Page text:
Skip to main content


(Redirected from Chelidonium majus)
A representation of Chelidonium majus

Celandine, a wild herb often found unnoticed along the roadside or in gardens, holds a complex mix of possibilities and risks for our four-legged friends. This herb, scientifically known as Chelidonium majus, has a long history in folk medicine, but its effect on dogs deserves a closer look. In this article, we'll look at celandine from all angles, from its characteristic features to the potential benefits and drawbacks for dogs.

What is celandine?

Celandine belongs to the poppy family(Papaveraceae) and is native to Europe and parts of Asia. It is characterized by its bright yellow flowers and the distinctive orange milky sap that oozes out when the stem or leaves are damaged. In traditional medicine, celandine is prized for its supposed healing properties for a variety of ailments, from digestive problems to skin conditions.

The benefits of celandine

Traditional uses

In human folk medicine, celandine is valued for its antispasmodic, antimicrobial and choleretic (stimulating bile production) properties. It has been used to treat liver and gallbladder problems and to relieve skin rashes and warts.

Possible positive effects on dogs

Some alternative veterinary practitioners use celandine in very dilute doses to treat similar ailments in dogs, particularly liver and gallbladder conditions. There are also reports of topical use for certain skin conditions.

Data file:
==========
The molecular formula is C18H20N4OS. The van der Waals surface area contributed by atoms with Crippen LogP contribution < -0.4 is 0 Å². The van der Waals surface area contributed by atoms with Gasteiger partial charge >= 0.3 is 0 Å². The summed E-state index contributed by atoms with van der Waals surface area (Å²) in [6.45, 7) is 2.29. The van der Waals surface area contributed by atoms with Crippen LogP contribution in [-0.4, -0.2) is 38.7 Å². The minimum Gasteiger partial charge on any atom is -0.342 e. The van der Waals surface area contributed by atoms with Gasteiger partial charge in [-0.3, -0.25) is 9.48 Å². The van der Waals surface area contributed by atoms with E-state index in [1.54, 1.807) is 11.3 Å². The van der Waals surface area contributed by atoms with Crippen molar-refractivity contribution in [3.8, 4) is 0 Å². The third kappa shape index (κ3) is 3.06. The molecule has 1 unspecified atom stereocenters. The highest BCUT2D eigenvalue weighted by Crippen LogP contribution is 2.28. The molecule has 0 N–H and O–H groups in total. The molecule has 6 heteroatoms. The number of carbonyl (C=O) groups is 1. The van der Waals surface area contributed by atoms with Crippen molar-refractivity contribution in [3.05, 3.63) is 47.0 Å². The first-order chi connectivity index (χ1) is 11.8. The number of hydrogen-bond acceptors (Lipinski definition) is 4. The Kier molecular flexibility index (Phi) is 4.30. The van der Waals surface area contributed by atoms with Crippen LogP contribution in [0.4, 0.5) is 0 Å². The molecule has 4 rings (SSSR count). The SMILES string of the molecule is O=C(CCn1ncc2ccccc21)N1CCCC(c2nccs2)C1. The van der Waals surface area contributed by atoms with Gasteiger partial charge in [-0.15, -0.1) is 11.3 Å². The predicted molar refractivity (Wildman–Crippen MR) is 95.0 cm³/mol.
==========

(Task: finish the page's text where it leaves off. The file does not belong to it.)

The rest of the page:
The disadvantages and risks for dogs


Despite its traditional use, it must be emphasized that celandine contains numerous alkaloids that can be potentially toxic to dogs. Symptoms of poisoning can include vomiting, diarrhea, lethargy and, in severe cases, liver and kidney damage.

Lack of scientific evidence

There is limited scientific research on the efficacy and safety of celandine in dogs. Most information is based on anecdotal reports and traditional medicine, which means that the exact effects and safe dosage are largely unknown.

The danger of self-medication

Self-medicating dogs with celandine, especially without the guidance of an experienced veterinarian, carries significant risks. Incorrect dosages can lead to poisoning, and the use of celandine could exacerbate existing health problems or delay diagnosis and treatment by a professional.


Beware of the green wolf in sheep's clothing

Celandine, an herb with a long history in folk medicine, is a double-edged sword when it comes to the health of our dogs. While it may offer potential benefits, the risks and uncertainty surrounding its safety and efficacy outweigh the benefits. Our dog's health should not be based on guesswork. It is important to seek professional advice for any health issues and refrain from self-medicating with insufficiently researched herbs. Nature offers many wonders, but not everything natural is safe for our faithful companions.

Learn even more about Chelidonium majus

If you notice any signs of hypersensitivity or poisoning in your dog, you should see your vet immediately. We are not a substitute for a vet, but we try to be as accurate as possible. Every dog reacts differently and we recommend you get a second opinion or consult your vet if in doubt.

Stay healthy and take good care of your four-legged friend!😊